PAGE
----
Canteen (hereinafter plaintiff) timely filed a complaint for administrative review in the circuit court of Cook County. The circuit court reversed the Department's decision and ordered it to issue a credit for the amount of plaintiff's claim plus interest. The court was unable to discern a public policy reason justifying the imposition of the full rate of tax on plaintiff while at the same time imposing a reduced rate of tax on other sellers of the same products. The court concluded that the Department regulation providing that sales of food from vending machines were sales of food for immediate consumption (86 Ill. Adm. Code 130.310 (1985)) was inconsistent with section 2 of the Act and that the regulation, as applied to plaintiff, violated the uniformity clause of the Illinois Constitution (Ill. Const. 1970, art. IX, § 2). We allowed a direct appeal to be taken to this court under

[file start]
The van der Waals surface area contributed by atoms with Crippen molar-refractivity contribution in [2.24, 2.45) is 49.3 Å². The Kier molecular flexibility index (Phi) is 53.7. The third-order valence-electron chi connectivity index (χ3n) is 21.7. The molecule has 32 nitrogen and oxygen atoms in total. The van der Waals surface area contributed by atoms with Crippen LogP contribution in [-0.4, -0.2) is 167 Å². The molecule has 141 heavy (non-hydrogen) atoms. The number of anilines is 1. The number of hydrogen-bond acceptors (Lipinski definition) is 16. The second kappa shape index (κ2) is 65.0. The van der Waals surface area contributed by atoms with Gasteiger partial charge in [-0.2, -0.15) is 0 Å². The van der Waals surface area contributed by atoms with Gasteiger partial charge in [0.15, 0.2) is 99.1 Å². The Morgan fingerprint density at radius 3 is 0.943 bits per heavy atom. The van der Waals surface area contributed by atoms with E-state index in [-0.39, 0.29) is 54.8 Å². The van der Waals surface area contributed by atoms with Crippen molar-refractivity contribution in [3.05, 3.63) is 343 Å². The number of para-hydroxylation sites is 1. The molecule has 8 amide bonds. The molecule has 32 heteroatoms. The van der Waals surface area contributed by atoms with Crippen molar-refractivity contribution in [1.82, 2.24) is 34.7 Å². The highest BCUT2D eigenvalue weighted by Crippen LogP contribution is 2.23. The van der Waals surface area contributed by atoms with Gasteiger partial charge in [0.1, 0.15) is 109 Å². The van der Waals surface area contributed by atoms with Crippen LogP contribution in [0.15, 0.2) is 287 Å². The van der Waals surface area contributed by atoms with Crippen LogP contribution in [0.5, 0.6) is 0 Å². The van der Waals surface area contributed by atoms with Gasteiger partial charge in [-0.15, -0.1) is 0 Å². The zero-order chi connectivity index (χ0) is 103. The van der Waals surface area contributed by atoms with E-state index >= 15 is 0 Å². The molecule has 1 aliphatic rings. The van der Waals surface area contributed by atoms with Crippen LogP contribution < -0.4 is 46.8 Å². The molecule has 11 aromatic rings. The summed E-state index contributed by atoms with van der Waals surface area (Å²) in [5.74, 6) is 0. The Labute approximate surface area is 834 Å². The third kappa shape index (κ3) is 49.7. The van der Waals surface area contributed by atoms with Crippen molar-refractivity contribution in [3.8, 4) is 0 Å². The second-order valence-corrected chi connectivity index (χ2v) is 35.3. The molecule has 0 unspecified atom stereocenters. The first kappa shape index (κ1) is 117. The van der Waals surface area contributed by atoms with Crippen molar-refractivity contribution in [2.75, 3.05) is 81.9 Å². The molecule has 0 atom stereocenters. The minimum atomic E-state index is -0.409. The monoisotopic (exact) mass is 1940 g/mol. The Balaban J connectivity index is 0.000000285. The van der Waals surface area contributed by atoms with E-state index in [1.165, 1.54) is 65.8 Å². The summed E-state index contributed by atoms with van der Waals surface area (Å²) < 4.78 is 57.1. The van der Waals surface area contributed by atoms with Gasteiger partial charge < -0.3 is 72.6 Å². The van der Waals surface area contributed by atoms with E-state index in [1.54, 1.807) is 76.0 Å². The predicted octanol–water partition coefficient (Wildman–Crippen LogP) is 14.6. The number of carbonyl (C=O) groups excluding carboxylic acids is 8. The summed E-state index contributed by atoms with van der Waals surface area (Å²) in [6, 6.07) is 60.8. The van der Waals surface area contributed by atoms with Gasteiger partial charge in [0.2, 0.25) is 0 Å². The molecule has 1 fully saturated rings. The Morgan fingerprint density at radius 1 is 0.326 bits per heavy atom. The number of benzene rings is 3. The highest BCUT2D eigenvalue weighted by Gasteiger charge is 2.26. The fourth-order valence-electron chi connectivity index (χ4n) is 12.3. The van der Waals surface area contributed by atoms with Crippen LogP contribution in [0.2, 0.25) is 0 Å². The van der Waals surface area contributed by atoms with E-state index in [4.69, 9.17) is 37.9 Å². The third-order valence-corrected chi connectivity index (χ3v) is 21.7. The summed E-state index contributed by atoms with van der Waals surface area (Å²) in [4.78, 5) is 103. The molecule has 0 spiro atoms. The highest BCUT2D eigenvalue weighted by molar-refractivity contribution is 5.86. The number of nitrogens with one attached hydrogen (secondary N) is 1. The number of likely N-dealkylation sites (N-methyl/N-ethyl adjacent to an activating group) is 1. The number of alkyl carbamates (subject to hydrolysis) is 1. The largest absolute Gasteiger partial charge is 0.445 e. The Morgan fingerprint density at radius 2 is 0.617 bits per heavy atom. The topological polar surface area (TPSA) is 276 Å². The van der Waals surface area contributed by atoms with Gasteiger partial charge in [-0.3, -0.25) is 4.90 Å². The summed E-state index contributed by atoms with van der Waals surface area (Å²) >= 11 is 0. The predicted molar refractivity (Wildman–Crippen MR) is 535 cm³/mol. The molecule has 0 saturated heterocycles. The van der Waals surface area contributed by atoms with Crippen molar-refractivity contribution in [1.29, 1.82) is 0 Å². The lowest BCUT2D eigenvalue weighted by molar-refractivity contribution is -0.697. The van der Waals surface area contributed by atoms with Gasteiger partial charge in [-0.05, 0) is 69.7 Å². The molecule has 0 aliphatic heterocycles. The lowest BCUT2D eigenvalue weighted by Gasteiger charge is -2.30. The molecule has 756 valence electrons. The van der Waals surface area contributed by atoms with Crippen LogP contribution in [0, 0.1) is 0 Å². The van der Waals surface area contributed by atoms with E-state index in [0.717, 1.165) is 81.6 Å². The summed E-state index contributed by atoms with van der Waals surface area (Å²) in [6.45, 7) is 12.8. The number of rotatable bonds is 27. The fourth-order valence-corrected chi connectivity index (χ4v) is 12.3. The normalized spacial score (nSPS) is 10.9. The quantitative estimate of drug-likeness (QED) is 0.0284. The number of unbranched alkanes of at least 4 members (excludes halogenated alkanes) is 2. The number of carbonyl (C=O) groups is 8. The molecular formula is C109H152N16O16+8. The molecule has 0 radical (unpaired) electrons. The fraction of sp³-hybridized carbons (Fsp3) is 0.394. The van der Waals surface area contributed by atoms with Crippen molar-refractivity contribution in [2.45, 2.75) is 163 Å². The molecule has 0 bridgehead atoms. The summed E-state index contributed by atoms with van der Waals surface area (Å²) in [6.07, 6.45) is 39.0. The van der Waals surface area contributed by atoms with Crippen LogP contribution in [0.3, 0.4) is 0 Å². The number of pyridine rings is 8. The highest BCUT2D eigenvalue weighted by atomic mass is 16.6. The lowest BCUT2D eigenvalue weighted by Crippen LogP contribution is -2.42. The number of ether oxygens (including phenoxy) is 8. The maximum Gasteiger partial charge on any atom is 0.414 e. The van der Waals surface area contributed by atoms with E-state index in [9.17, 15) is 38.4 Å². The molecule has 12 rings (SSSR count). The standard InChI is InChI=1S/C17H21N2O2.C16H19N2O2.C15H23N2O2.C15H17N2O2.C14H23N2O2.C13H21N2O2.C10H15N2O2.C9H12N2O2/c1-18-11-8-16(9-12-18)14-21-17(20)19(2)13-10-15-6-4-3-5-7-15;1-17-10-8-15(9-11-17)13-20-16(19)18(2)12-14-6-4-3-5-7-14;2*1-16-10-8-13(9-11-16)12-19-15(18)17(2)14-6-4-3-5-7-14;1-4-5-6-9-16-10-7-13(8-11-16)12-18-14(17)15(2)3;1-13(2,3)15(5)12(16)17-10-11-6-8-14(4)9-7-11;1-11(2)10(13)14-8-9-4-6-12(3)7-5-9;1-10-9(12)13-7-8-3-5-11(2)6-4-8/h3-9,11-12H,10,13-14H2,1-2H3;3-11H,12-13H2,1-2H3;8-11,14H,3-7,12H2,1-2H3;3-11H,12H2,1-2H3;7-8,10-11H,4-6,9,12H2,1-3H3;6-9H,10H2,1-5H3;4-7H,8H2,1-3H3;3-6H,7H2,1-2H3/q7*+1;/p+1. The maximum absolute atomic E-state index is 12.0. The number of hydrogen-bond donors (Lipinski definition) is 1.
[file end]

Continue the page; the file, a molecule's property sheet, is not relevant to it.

Rule 302(b) (107 Ill. 2d R. 302(b)).

The issues presented for review are: (1) whether the regulation promulgated by the Department which provides that sales of food items from vending machines are sales of food prepared for immediate consumption is consistent with the statutory provisions governing exemptions from the Retailers' Occupation Tax; (2) if not, whether plaintiff established that items sold from its vending machines were consumed off the premises where sold; and (3) whether the classification of sales of food items from vending machines as sales of food prepared for immediate consumption violates the uniformity clause of the Illinois Constitution (Ill. Const. 1970, art. IX, § 2).